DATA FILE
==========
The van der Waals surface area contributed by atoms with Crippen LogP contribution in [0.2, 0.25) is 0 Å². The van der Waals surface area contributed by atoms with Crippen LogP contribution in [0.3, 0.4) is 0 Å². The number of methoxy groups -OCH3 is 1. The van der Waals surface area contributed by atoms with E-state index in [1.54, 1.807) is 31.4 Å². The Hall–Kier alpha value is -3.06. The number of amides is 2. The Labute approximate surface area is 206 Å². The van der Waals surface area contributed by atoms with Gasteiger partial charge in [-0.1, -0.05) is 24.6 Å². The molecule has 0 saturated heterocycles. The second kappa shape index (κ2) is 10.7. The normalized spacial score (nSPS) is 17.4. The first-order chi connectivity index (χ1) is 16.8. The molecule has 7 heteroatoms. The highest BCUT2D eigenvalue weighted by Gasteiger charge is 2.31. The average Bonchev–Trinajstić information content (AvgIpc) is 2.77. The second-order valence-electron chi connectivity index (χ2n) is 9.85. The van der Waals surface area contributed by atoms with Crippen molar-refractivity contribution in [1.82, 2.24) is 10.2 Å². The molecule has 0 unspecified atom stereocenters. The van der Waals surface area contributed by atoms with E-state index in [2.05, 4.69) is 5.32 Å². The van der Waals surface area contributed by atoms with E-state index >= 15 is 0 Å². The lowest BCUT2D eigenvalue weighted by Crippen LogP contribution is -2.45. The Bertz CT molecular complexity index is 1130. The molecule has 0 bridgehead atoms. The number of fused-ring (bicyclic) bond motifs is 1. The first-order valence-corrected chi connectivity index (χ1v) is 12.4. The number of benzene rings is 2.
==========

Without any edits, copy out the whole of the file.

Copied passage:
The van der Waals surface area contributed by atoms with Crippen LogP contribution in [0.2, 0.25) is 0 Å². The van der Waals surface area contributed by atoms with Crippen LogP contribution in [0.3, 0.4) is 0 Å². The number of methoxy groups -OCH3 is 1. The van der Waals surface area contributed by atoms with E-state index in [1.54, 1.807) is 31.4 Å². The Hall–Kier alpha value is -3.06. The number of amides is 2. The Labute approximate surface area is 206 Å². The van der Waals surface area contributed by atoms with Gasteiger partial charge in [-0.1, -0.05) is 24.6 Å². The molecule has 0 saturated heterocycles. The second kappa shape index (κ2) is 10.7. The normalized spacial score (nSPS) is 17.4. The first-order chi connectivity index (χ1) is 16.8. The molecule has 7 heteroatoms. The highest BCUT2D eigenvalue weighted by Gasteiger charge is 2.31. The average Bonchev–Trinajstić information content (AvgIpc) is 2.77. The second-order valence-electron chi connectivity index (χ2n) is 9.85. The van der Waals surface area contributed by atoms with Crippen molar-refractivity contribution in [1.82, 2.24) is 10.2 Å². The molecule has 0 unspecified atom stereocenters. The van der Waals surface area contributed by atoms with E-state index in [2.05, 4.69) is 5.32 Å². The van der Waals surface area contributed by atoms with E-state index >= 15 is 0 Å². The lowest BCUT2D eigenvalue weighted by Crippen LogP contribution is -2.45. The Bertz CT molecular complexity index is 1130. The molecule has 0 bridgehead atoms. The number of fused-ring (bicyclic) bond motifs is 1. The first-order valence-corrected chi connectivity index (χ1v) is 12.4. The number of benzene rings is 2.